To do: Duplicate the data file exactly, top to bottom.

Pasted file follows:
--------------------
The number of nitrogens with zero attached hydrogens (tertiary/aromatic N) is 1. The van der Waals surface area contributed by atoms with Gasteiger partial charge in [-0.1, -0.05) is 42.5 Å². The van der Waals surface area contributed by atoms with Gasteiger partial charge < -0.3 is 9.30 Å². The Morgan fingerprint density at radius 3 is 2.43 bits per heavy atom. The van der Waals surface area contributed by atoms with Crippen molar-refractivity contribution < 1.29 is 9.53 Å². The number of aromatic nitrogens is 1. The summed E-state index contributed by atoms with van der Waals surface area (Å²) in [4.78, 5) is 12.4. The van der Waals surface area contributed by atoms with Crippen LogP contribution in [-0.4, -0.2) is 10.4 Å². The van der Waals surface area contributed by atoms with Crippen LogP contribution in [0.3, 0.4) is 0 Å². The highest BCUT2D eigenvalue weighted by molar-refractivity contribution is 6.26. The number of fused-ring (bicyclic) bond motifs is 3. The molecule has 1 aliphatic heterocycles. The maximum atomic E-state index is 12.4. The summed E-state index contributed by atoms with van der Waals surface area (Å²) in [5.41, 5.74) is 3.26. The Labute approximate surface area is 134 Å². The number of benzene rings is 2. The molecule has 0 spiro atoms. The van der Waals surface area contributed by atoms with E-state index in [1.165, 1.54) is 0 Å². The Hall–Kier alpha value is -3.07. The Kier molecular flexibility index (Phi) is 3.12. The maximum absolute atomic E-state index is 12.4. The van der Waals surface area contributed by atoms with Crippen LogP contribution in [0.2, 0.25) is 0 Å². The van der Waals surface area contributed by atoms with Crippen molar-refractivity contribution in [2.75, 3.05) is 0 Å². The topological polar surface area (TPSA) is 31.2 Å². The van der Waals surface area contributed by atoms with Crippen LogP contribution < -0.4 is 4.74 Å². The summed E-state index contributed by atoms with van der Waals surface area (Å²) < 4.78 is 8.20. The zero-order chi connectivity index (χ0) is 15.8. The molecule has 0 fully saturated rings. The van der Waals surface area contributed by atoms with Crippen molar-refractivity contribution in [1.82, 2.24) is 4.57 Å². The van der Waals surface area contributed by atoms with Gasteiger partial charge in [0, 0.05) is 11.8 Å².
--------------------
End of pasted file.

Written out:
The number of nitrogens with zero attached hydrogens (tertiary/aromatic N) is 1. The van der Waals surface area contributed by atoms with Gasteiger partial charge in [-0.1, -0.05) is 42.5 Å². The van der Waals surface area contributed by atoms with Gasteiger partial charge < -0.3 is 9.30 Å². The Morgan fingerprint density at radius 3 is 2.43 bits per heavy atom. The van der Waals surface area contributed by atoms with Crippen molar-refractivity contribution < 1.29 is 9.53 Å². The number of aromatic nitrogens is 1. The summed E-state index contributed by atoms with van der Waals surface area (Å²) in [4.78, 5) is 12.4. The van der Waals surface area contributed by atoms with Crippen LogP contribution in [-0.4, -0.2) is 10.4 Å². The van der Waals surface area contributed by atoms with Crippen LogP contribution in [0.3, 0.4) is 0 Å². The highest BCUT2D eigenvalue weighted by molar-refractivity contribution is 6.26. The number of fused-ring (bicyclic) bond motifs is 3. The molecule has 1 aliphatic heterocycles. The maximum atomic E-state index is 12.4. The summed E-state index contributed by atoms with van der Waals surface area (Å²) in [5.41, 5.74) is 3.26. The Labute approximate surface area is 134 Å². The number of benzene rings is 2. The molecule has 0 spiro atoms. The van der Waals surface area contributed by atoms with E-state index in [1.165, 1.54) is 0 Å². The Hall–Kier alpha value is -3.07. The Kier molecular flexibility index (Phi) is 3.12. The maximum absolute atomic E-state index is 12.4. The van der Waals surface area contributed by atoms with Crippen LogP contribution in [0.2, 0.25) is 0 Å². The van der Waals surface area contributed by atoms with Crippen molar-refractivity contribution in [2.75, 3.05) is 0 Å². The topological polar surface area (TPSA) is 31.2 Å². The van der Waals surface area contributed by atoms with Crippen LogP contribution < -0.4 is 4.74 Å². The summed E-state index contributed by atoms with van der Waals surface area (Å²) < 4.78 is 8.20. The zero-order chi connectivity index (χ0) is 15.8. The molecule has 0 fully saturated rings. The van der Waals surface area contributed by atoms with Crippen molar-refractivity contribution in [1.82, 2.24) is 4.57 Å². The van der Waals surface area contributed by atoms with Gasteiger partial charge in [0, 0.05) is 11.8 Å².